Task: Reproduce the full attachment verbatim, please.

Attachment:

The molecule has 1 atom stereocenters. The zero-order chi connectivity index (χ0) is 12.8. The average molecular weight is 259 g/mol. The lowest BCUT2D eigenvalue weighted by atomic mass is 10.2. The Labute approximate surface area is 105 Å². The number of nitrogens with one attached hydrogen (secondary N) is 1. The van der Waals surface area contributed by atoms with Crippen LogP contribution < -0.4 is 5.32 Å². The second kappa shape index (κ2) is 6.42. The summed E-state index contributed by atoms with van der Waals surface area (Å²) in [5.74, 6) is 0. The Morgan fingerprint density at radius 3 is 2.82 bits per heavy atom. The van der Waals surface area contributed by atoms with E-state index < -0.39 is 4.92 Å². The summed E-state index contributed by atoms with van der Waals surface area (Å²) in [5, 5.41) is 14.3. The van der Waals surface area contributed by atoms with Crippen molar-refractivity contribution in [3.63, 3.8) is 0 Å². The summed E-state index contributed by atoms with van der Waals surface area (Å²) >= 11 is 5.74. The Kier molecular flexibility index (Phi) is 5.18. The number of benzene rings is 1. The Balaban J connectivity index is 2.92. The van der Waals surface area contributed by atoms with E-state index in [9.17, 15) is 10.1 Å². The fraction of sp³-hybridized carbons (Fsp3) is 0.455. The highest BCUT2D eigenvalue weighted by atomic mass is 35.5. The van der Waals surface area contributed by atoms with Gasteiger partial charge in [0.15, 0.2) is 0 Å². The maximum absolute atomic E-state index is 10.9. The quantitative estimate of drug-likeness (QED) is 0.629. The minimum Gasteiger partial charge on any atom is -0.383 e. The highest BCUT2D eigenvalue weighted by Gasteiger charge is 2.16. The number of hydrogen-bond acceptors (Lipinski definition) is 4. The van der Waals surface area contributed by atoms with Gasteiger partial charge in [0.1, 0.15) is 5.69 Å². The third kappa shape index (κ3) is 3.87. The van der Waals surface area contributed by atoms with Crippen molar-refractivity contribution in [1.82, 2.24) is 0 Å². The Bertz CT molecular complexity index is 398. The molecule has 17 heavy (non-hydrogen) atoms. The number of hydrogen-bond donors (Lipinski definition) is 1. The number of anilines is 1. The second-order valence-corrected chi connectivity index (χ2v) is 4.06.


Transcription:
The molecule has 1 atom stereocenters. The zero-order chi connectivity index (χ0) is 12.8. The average molecular weight is 259 g/mol. The lowest BCUT2D eigenvalue weighted by atomic mass is 10.2. The Labute approximate surface area is 105 Å². The number of nitrogens with one attached hydrogen (secondary N) is 1. The van der Waals surface area contributed by atoms with Crippen LogP contribution < -0.4 is 5.32 Å². The second kappa shape index (κ2) is 6.42. The summed E-state index contributed by atoms with van der Waals surface area (Å²) in [5.74, 6) is 0. The Morgan fingerprint density at radius 3 is 2.82 bits per heavy atom. The van der Waals surface area contributed by atoms with E-state index < -0.39 is 4.92 Å². The summed E-state index contributed by atoms with van der Waals surface area (Å²) in [5, 5.41) is 14.3. The van der Waals surface area contributed by atoms with Crippen molar-refractivity contribution in [3.63, 3.8) is 0 Å². The summed E-state index contributed by atoms with van der Waals surface area (Å²) >= 11 is 5.74. The Kier molecular flexibility index (Phi) is 5.18. The number of benzene rings is 1. The Balaban J connectivity index is 2.92. The van der Waals surface area contributed by atoms with E-state index in [9.17, 15) is 10.1 Å². The fraction of sp³-hybridized carbons (Fsp3) is 0.455. The highest BCUT2D eigenvalue weighted by atomic mass is 35.5. The van der Waals surface area contributed by atoms with Gasteiger partial charge in [0.15, 0.2) is 0 Å². The maximum absolute atomic E-state index is 10.9. The quantitative estimate of drug-likeness (QED) is 0.629. The minimum Gasteiger partial charge on any atom is -0.383 e. The highest BCUT2D eigenvalue weighted by Gasteiger charge is 2.16. The number of hydrogen-bond acceptors (Lipinski definition) is 4. The van der Waals surface area contributed by atoms with Gasteiger partial charge in [0.1, 0.15) is 5.69 Å². The third kappa shape index (κ3) is 3.87. The van der Waals surface area contributed by atoms with Crippen molar-refractivity contribution in [1.82, 2.24) is 0 Å². The Bertz CT molecular complexity index is 398. The molecule has 17 heavy (non-hydrogen) atoms. The number of hydrogen-bond donors (Lipinski definition) is 1. The number of anilines is 1. The second-order valence-corrected chi connectivity index (χ2v) is 4.06.